Copyright © John MacIntyre 2009, All rights reserved
WARNING – All source code is written to demonstrate the current concept. It may be unsafe and not exactly optimal.

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June 4, 2009 - Posted by | Programming | , ,

12 Comments »

  1. Great post. I totally agree with many of these points. Number 11 could probably be clarified a little better as a “very capable manager” leaves some room for interpretation. Perhaps some distinction that this capable manager should really understand the software lifecycle and not just be some run of the mill project manager that just happens to be looking after a software project this time around.

    Comment by Ben Alabaster | June 4, 2009

  2. Thanks for the comment Ben. And yes, your assumed distinction about the manager is what I intended.

    Comment by John MacIntyre | June 4, 2009

  3. I still struggle with #8, wanting to master a language before I use it. Not only is this not necessary, it’s probably not possible. You’ve got to write code to learn a language (though it doesn’t have to be *production* code). At the other extreme, however, are the people who use a language without ever learning it (i.e. JavaScript).

    Comment by John | June 5, 2009

  4. If I understand right what you mean by #3, I don’t agree. I think that if you want to be satisfied doing software development and continue for years without burning out, you have to write code of which you can be proud.

    I’d say that code that is clear, flexible, and maintainable gets you the most in return for giving the least, in the long run. Coincidentally, that lines up pretty well with my definition of beautiful, well-crafted code.

    Comment by Jason Fruit | June 5, 2009

  5. @John

    So true! We learn by doing. It can be intimidating to learn something under the pressure of generating business value while learning something new. However, sometimes I need the pressure of creating something real to force me to dive into a new language.

    Ben

    Comment by Ben Simo | June 5, 2009

  6. Jason-Actually, it sounds like we do think a like. I personally, don’t like or agree with my conclusion to #3 either, but the business aspect of it (at least with consulting), seems to push this way.

    Comment by John MacIntyre | June 5, 2009

  7. Ping Back

    Links for the week

    Some interesting links I ran across this week.

    Software
    PoshBing, a PowerShell interface to Bing search
    Laws of programming and technology
    11 Personal Programming Assumptions That Were Incorrect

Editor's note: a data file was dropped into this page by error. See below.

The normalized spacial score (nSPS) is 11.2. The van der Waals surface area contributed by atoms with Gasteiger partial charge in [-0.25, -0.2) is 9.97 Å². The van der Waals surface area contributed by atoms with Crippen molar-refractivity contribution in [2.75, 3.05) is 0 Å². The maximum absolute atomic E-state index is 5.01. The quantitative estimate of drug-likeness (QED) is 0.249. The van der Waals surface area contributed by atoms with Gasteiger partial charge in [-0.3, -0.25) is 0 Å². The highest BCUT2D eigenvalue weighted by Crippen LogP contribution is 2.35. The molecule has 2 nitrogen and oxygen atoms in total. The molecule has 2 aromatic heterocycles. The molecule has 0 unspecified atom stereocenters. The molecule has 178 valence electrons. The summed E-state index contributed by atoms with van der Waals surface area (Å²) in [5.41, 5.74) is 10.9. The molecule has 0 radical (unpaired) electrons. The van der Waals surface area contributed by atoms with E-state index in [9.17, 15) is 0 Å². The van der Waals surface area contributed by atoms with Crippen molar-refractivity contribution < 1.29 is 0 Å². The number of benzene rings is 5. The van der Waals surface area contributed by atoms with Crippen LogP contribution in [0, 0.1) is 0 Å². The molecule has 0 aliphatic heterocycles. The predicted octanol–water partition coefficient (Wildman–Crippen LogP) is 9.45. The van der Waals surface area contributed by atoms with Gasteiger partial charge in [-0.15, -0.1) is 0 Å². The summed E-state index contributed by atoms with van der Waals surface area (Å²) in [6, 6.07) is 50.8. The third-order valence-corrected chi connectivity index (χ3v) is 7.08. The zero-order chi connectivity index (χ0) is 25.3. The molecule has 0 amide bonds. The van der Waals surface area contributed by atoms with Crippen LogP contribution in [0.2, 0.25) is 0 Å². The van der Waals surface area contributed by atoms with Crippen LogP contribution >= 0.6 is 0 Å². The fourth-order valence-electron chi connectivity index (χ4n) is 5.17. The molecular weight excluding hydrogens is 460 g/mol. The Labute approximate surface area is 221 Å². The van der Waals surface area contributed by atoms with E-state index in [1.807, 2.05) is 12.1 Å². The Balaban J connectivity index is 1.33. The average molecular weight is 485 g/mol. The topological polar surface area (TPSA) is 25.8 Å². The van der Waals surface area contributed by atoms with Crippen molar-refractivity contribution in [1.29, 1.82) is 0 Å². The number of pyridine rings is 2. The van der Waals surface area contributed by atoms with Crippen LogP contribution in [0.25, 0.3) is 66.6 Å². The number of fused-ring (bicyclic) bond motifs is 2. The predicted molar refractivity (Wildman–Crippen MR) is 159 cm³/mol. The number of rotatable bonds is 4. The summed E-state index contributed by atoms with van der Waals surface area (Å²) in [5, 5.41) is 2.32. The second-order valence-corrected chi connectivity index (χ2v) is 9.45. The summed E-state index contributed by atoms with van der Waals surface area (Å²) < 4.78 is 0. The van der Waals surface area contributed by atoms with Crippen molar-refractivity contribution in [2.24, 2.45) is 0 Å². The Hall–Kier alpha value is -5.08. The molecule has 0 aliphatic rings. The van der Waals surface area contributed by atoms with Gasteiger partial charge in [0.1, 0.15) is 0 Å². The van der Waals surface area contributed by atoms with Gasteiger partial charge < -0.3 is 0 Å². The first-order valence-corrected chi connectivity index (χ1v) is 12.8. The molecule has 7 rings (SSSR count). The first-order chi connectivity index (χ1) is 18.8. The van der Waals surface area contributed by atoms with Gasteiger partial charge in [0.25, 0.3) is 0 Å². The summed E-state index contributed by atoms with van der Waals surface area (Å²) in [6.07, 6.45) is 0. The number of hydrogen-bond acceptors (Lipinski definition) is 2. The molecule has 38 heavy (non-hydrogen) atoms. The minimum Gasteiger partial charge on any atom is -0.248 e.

[]

    Pingback by Links for the week — The Endeavour | June 6, 2009

  8. Well while i have to agree with all the points that you raised i have to admit that there are so many more issues and points to be raised. You could probably write a blog entry on each of the following areas like the end user, the customer and the programmer amongst others.

    Comment by Marc Towler | June 10, 2009

  9. #11 is an interesting one – it appears that organizations tend to actually reward bad quality. The heroic last-minute effort required to fix a high profile bug always gets more praise than the code (and coder) which didn’t have that bug in the first place.

    Comment by Ville Laurikari | January 7, 2010

  10. Ville-In my experience, most managers I’ve worked for don’t know much about programming, and if you don’t already have a high trust/respect relationships, they just don’t have any metrics other than time. It’s actually quite shocking how few (none in my experience) measure whose changes require the most bug fixes.

    Comment by John MacIntyre | January 7, 2010

  11. Seems like #11 is the most thought about point. I am on the fence for this one. It all depends on the manager. In most cases, if the manager has grown from being a programmer, he/she will easily notice if a programmer has produced quality work or it is going to be a tough time fixing bugs.

    Comment by Kevin Rodrigues | January 9, 2010

  12. ‘If’ the manager is/was a dev, then you’re correct, they’d know. But unless you work for a software company, then they won’t. And in 15 years, I’ve only worked for 1 software company.

    … but I can tell you, it was very nice to work with somebody who knew what I was contributing, rather than worrying about image.

    Comment by John MacIntyre | January 9, 2010